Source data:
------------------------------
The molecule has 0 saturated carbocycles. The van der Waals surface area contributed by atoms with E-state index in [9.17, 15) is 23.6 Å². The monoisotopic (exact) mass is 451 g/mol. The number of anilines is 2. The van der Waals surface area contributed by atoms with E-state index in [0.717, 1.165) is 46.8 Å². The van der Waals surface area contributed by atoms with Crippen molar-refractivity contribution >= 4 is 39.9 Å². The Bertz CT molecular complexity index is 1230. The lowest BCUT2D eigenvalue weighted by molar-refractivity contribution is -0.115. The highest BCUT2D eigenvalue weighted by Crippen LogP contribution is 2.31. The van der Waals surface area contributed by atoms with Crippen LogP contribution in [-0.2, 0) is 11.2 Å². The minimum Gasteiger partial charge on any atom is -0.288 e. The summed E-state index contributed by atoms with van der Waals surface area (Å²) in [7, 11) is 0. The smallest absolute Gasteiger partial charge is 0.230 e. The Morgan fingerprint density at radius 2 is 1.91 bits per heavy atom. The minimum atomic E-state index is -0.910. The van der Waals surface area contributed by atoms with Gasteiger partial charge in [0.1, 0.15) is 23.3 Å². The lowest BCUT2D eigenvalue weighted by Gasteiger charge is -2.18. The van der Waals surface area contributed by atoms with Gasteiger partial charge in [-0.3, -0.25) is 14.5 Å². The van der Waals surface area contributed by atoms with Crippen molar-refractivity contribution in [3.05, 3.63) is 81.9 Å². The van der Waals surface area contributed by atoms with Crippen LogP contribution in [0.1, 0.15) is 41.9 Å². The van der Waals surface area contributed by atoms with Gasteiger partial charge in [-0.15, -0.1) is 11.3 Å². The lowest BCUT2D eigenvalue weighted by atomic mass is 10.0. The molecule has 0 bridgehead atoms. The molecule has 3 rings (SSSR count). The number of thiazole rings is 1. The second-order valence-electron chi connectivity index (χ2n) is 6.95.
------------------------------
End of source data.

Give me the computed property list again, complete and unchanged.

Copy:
The molecule has 0 saturated carbocycles. The van der Waals surface area contributed by atoms with E-state index in [9.17, 15) is 23.6 Å². The monoisotopic (exact) mass is 451 g/mol. The number of anilines is 2. The van der Waals surface area contributed by atoms with E-state index in [0.717, 1.165) is 46.8 Å². The van der Waals surface area contributed by atoms with Crippen molar-refractivity contribution >= 4 is 39.9 Å². The Bertz CT molecular complexity index is 1230. The lowest BCUT2D eigenvalue weighted by molar-refractivity contribution is -0.115. The highest BCUT2D eigenvalue weighted by Crippen LogP contribution is 2.31. The van der Waals surface area contributed by atoms with Crippen LogP contribution in [-0.2, 0) is 11.2 Å². The minimum Gasteiger partial charge on any atom is -0.288 e. The summed E-state index contributed by atoms with van der Waals surface area (Å²) in [7, 11) is 0. The smallest absolute Gasteiger partial charge is 0.230 e. The Morgan fingerprint density at radius 2 is 1.91 bits per heavy atom. The minimum atomic E-state index is -0.910. The van der Waals surface area contributed by atoms with Gasteiger partial charge in [0.1, 0.15) is 23.3 Å². The lowest BCUT2D eigenvalue weighted by Gasteiger charge is -2.18. The van der Waals surface area contributed by atoms with Gasteiger partial charge in [-0.3, -0.25) is 14.5 Å². The van der Waals surface area contributed by atoms with Crippen molar-refractivity contribution in [3.05, 3.63) is 81.9 Å². The van der Waals surface area contributed by atoms with Crippen LogP contribution in [0.1, 0.15) is 41.9 Å². The van der Waals surface area contributed by atoms with Gasteiger partial charge in [-0.15, -0.1) is 11.3 Å². The lowest BCUT2D eigenvalue weighted by atomic mass is 10.0. The molecule has 0 bridgehead atoms. The molecule has 3 rings (SSSR count). The number of thiazole rings is 1. The second-order valence-electron chi connectivity index (χ2n) is 6.95.